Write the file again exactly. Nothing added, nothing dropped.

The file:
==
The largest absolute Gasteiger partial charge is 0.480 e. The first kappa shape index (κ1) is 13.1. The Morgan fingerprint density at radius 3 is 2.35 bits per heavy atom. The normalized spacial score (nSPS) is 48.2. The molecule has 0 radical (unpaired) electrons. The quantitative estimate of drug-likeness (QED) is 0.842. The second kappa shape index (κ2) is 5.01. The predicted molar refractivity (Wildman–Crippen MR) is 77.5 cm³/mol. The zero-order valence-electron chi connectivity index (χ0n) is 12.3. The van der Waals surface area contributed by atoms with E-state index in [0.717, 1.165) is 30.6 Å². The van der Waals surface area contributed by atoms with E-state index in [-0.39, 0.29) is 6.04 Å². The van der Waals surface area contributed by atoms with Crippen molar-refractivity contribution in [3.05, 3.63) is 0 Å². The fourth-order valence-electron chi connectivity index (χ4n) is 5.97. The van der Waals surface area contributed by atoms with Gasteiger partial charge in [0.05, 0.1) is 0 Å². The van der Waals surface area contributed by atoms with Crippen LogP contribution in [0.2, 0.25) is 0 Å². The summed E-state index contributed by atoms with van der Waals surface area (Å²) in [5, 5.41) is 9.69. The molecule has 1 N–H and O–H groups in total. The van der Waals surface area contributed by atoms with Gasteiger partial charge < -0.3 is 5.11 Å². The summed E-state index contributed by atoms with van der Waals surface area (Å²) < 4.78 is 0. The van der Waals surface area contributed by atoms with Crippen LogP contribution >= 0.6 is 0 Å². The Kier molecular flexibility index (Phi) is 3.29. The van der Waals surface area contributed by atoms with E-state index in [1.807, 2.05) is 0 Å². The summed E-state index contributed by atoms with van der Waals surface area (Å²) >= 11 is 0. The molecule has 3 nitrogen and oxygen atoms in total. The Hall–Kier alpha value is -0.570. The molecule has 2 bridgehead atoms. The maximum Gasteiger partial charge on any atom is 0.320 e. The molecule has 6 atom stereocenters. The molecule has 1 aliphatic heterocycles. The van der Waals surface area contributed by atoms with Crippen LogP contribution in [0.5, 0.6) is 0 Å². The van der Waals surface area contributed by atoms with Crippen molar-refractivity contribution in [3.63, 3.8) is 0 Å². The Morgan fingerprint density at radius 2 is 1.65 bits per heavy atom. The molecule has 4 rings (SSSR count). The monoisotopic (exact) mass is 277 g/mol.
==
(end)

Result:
The largest absolute Gasteiger partial charge is 0.480 e. The first kappa shape index (κ1) is 13.1. The Morgan fingerprint density at radius 3 is 2.35 bits per heavy atom. The normalized spacial score (nSPS) is 48.2. The molecule has 0 radical (unpaired) electrons. The quantitative estimate of drug-likeness (QED) is 0.842. The second kappa shape index (κ2) is 5.01. The predicted molar refractivity (Wildman–Crippen MR) is 77.5 cm³/mol. The zero-order valence-electron chi connectivity index (χ0n) is 12.3. The van der Waals surface area contributed by atoms with E-state index in [0.717, 1.165) is 30.6 Å². The van der Waals surface area contributed by atoms with E-state index in [-0.39, 0.29) is 6.04 Å². The van der Waals surface area contributed by atoms with Crippen molar-refractivity contribution in [3.05, 3.63) is 0 Å². The fourth-order valence-electron chi connectivity index (χ4n) is 5.97. The van der Waals surface area contributed by atoms with Gasteiger partial charge in [0.05, 0.1) is 0 Å². The van der Waals surface area contributed by atoms with Crippen LogP contribution in [0.2, 0.25) is 0 Å². The summed E-state index contributed by atoms with van der Waals surface area (Å²) in [5, 5.41) is 9.69. The molecule has 1 N–H and O–H groups in total. The van der Waals surface area contributed by atoms with Gasteiger partial charge < -0.3 is 5.11 Å². The summed E-state index contributed by atoms with van der Waals surface area (Å²) < 4.78 is 0. The van der Waals surface area contributed by atoms with Crippen LogP contribution >= 0.6 is 0 Å². The Kier molecular flexibility index (Phi) is 3.29. The van der Waals surface area contributed by atoms with E-state index in [1.807, 2.05) is 0 Å². The summed E-state index contributed by atoms with van der Waals surface area (Å²) >= 11 is 0. The molecule has 3 nitrogen and oxygen atoms in total. The Hall–Kier alpha value is -0.570. The molecule has 2 bridgehead atoms. The maximum Gasteiger partial charge on any atom is 0.320 e. The molecule has 6 atom stereocenters. The molecule has 1 aliphatic heterocycles. The van der Waals surface area contributed by atoms with Crippen LogP contribution in [0.5, 0.6) is 0 Å². The van der Waals surface area contributed by atoms with Crippen molar-refractivity contribution in [3.63, 3.8) is 0 Å². The Morgan fingerprint density at radius 2 is 1.65 bits per heavy atom. The molecule has 4 rings (SSSR count). The monoisotopic (exact) mass is 277 g/mol.